Nathan Sanders (University of Tennessee, USA)
Independent elevational gradients in, and the controls of, decomposer, producer, consumer, and predator diversity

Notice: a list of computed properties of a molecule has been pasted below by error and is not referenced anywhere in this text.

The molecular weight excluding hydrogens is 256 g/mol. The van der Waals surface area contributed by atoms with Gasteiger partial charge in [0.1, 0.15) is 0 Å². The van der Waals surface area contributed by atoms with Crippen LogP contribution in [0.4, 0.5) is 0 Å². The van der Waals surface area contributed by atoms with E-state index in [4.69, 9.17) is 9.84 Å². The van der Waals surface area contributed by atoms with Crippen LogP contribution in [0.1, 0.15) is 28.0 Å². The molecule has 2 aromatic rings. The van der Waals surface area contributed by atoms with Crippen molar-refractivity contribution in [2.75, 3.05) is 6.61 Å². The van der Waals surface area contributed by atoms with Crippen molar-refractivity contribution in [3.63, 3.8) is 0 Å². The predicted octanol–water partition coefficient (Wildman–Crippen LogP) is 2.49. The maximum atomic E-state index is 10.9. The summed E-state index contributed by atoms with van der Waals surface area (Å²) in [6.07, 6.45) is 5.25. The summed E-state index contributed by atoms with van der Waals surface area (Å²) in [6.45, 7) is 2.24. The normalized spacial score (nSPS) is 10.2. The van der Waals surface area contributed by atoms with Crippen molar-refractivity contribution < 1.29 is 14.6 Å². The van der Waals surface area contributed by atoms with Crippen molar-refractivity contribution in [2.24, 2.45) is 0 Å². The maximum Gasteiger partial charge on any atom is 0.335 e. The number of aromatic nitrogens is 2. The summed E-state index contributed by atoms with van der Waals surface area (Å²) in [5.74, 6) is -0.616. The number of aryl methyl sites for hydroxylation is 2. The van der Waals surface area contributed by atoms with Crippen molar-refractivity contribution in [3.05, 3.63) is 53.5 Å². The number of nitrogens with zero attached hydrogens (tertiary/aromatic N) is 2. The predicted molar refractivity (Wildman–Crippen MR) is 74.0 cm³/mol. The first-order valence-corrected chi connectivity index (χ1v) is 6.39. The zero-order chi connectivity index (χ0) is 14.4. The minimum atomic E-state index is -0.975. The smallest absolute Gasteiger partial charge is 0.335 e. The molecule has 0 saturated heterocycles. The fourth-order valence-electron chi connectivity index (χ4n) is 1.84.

Interactions between trophic levels can shape diversity within local assemblages. In addition, regional-scale factors such as climatic conditions, spatial constraints, and habitat diversity can also limit diversity within local assemblages. Untangling the relative contributions of local interactions and regional scale determinants on local diversity has been challenging, largely because few ecologists work at local and regional scales and because empirical data have been unavailable. Here, we argue that elevational gradients are useful tools for understanding the relative effects of local and regional scale factors on local diversity. Using a growing, georeferenced database in the southern Appalachian Mountains, we ask whether there is evidence that trophic interactions to positive correlations among decomposers, producers, consumers, and predators or whether regional-scale factors (climatic conditions, spatial factors) shape diversity within assemblages. The database consists of georeferenced records for >10,0000 specimens in each trophic group along an elevational gradient from 300m to 2100m. Using spatially autoregressive models, we found that climatic factors, particularly actual evapotranspiration, rather than spatial factors or trophic interactions shape local diversity gradients. Diversity was not correlated across trophic groups, suggesting that each trophic group responded to environmental variation in subtly different ways. Taken together, our results indicate that systematic environmental variation along elevational gradients, coupled with robust georeferenced collections for a variety of taxa across trophic groups, can uncover the relative effects of local and regional factors on the structure of local communities.